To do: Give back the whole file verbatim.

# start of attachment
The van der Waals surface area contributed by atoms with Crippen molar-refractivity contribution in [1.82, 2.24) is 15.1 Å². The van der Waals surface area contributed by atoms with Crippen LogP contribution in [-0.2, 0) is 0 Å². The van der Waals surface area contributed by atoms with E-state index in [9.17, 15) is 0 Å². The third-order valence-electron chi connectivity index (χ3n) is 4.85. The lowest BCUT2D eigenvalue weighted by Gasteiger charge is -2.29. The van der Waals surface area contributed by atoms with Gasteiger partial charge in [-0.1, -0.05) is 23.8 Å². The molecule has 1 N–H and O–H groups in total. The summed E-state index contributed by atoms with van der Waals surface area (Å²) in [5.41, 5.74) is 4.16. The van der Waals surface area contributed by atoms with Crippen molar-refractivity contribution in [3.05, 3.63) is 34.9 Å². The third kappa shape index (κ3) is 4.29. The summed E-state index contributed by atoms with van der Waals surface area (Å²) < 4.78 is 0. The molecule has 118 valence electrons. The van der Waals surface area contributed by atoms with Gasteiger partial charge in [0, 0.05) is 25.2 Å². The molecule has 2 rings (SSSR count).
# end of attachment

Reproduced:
The van der Waals surface area contributed by atoms with Crippen molar-refractivity contribution in [1.82, 2.24) is 15.1 Å². The van der Waals surface area contributed by atoms with Crippen LogP contribution in [-0.2, 0) is 0 Å². The van der Waals surface area contributed by atoms with E-state index in [9.17, 15) is 0 Å². The third-order valence-electron chi connectivity index (χ3n) is 4.85. The lowest BCUT2D eigenvalue weighted by Gasteiger charge is -2.29. The van der Waals surface area contributed by atoms with Gasteiger partial charge in [-0.1, -0.05) is 23.8 Å². The molecule has 1 N–H and O–H groups in total. The summed E-state index contributed by atoms with van der Waals surface area (Å²) in [5.41, 5.74) is 4.16. The van der Waals surface area contributed by atoms with Crippen molar-refractivity contribution in [3.05, 3.63) is 34.9 Å². The third kappa shape index (κ3) is 4.29. The summed E-state index contributed by atoms with van der Waals surface area (Å²) < 4.78 is 0. The molecule has 118 valence electrons. The van der Waals surface area contributed by atoms with Gasteiger partial charge in [0, 0.05) is 25.2 Å². The molecule has 2 rings (SSSR count).